Life of Pi (2012)

Alternate title: My Life as a CG Bengal Tiger.

I understand why movie makers are reluctant to use actual animals in the making of movies these days, and the art of computer generated graphics has come pretty far. Jurassic Park, for example, was an excellent example of the power of CG to bring creatures to life that could not otherwise ever exist. Since then, CG has been used well in some cases and poorly in others. When a major character or element is going to be CG, you're really putting a lot of responsibility in the hands of your graphic artists. 

Actors on set have to try to interact with a creature or person who isn't there. It is hard for them to do, and it relies on the director having a VERY good sense of where the animated creature will be and what they will be doing. The actors have to try to modify their behavior and imagine something that isn't there reacting to them. I'm reminded of when I saw the movie Sphere and listened to the secondary audio. Samuel L Jackson explained that he thought the sphere was going to be smooth and silver, but they made it shimmery and brass colored. He said that you may be able to tell, but he was acting with a silver sphere in mind, so him acting for a different color might have been different. 

In this movie, we have a small zoo full of animals, and we CG them all. The fact is that we wind up, as the movie poster shows, with a tiger and a kid on a boat, and the tiger is.... CG! Sometimes it is well done, and other times there are physics issues, shadow issues, motion issues, etc. The problem is that it distracts from the rest of the story. It's like a row of lights and there is one burned out - it's hard not to look at the one that's not working.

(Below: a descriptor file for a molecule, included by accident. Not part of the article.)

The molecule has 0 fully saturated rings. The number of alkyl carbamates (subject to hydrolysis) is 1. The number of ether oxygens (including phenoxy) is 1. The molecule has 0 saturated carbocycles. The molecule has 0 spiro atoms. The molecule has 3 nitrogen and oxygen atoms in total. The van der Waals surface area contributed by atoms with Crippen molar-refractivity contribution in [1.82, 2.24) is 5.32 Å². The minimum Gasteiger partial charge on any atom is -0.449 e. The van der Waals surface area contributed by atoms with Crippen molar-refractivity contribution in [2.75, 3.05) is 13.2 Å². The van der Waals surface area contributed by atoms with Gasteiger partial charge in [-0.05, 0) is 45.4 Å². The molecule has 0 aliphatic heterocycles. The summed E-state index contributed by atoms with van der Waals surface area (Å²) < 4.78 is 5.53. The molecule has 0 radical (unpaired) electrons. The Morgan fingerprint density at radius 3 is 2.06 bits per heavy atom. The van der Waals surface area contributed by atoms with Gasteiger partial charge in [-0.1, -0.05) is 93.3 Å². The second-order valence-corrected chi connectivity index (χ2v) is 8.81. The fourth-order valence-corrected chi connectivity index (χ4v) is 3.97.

Brushing aside the distraction of CG, we encounter the movie itself. It won a bunch of awards, and that's the reason I was convinced to watch it. The story is about a boy who meets a girl, loses the girl, starts to sail to America, gets in a shipwreck, and then comes to love and fear the tiger. The kid makes a lot of bad choices, and he reacts in ways that are inconsistent with someone who actually wants to survive the encounter, but he's a kid, right?

The whole movie is an introspection into the faith of the boy (now a man) and his journey to understand what he thinks of as God. He admits to practicing several religions including Hindu, Christianity, and Islam: all at the same time. This was an effort to get closer to the intangible gods that he is sure exist. The whole ordeal is a way for him to appreciate what he had and what he has. 

The whole movie comes of as artistic introspection. Fortunately for them, awards shows love that kind of thing and will give you accolades out the wazoo. If you can throw in a liberal cause, it'll be even better. Academy Awards used to be handed out to the best movie. Now they are handed out to the movie with the best message. It sucks. 

This movie is boring. The constant narration does little to break up the struggle between the kid and the tiger. The struggle is more of an attempt to feed the tiger and give it water while not being killed by it. It's not compelling movie watching. I honestly can't remember seeing an Ang Lee movie that I liked unreservedly; Crouching Tiger, Hidden Dragon was the best he has made. And that horror that was the Eric Bana Hulk movie was another unrepentant reliance on CG.

The story was Cast Away with a CG tiger on a boat with intrusive voiceover.
The dialogue was horrendous. 
The acting was not good.
The cinematography was very good.
Directing was bad.
Editing was passable.



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